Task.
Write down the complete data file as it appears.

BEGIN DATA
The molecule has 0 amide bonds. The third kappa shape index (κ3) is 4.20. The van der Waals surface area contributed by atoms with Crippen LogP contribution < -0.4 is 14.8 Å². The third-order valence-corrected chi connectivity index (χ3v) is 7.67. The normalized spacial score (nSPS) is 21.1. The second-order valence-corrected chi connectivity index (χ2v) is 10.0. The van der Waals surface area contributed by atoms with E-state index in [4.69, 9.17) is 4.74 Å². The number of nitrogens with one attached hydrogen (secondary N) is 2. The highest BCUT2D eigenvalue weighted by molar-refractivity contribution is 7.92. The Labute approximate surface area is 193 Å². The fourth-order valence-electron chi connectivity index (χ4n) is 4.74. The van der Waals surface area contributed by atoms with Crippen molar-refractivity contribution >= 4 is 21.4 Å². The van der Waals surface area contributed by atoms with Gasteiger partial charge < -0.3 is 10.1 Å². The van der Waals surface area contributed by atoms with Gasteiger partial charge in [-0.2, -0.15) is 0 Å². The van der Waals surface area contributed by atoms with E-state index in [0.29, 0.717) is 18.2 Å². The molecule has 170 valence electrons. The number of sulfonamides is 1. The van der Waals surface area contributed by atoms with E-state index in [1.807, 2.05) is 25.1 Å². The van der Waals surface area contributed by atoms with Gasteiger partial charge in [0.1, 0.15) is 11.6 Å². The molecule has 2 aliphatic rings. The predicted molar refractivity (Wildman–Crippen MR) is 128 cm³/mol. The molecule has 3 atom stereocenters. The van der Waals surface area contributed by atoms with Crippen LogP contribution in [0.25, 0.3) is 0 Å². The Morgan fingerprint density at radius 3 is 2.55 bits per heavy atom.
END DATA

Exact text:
The molecule has 0 amide bonds. The third kappa shape index (κ3) is 4.20. The van der Waals surface area contributed by atoms with Crippen LogP contribution < -0.4 is 14.8 Å². The third-order valence-corrected chi connectivity index (χ3v) is 7.67. The normalized spacial score (nSPS) is 21.1. The second-order valence-corrected chi connectivity index (χ2v) is 10.0. The van der Waals surface area contributed by atoms with E-state index in [4.69, 9.17) is 4.74 Å². The number of nitrogens with one attached hydrogen (secondary N) is 2. The highest BCUT2D eigenvalue weighted by molar-refractivity contribution is 7.92. The Labute approximate surface area is 193 Å². The fourth-order valence-electron chi connectivity index (χ4n) is 4.74. The van der Waals surface area contributed by atoms with Crippen molar-refractivity contribution >= 4 is 21.4 Å². The van der Waals surface area contributed by atoms with Gasteiger partial charge < -0.3 is 10.1 Å². The van der Waals surface area contributed by atoms with Gasteiger partial charge in [-0.2, -0.15) is 0 Å². The van der Waals surface area contributed by atoms with E-state index in [0.29, 0.717) is 18.2 Å². The molecule has 170 valence electrons. The number of sulfonamides is 1. The van der Waals surface area contributed by atoms with E-state index in [1.807, 2.05) is 25.1 Å². The van der Waals surface area contributed by atoms with Gasteiger partial charge in [0.1, 0.15) is 11.6 Å². The molecule has 2 aliphatic rings. The predicted molar refractivity (Wildman–Crippen MR) is 128 cm³/mol. The molecule has 3 atom stereocenters. The van der Waals surface area contributed by atoms with Crippen LogP contribution in [0.25, 0.3) is 0 Å². The Morgan fingerprint density at radius 3 is 2.55 bits per heavy atom.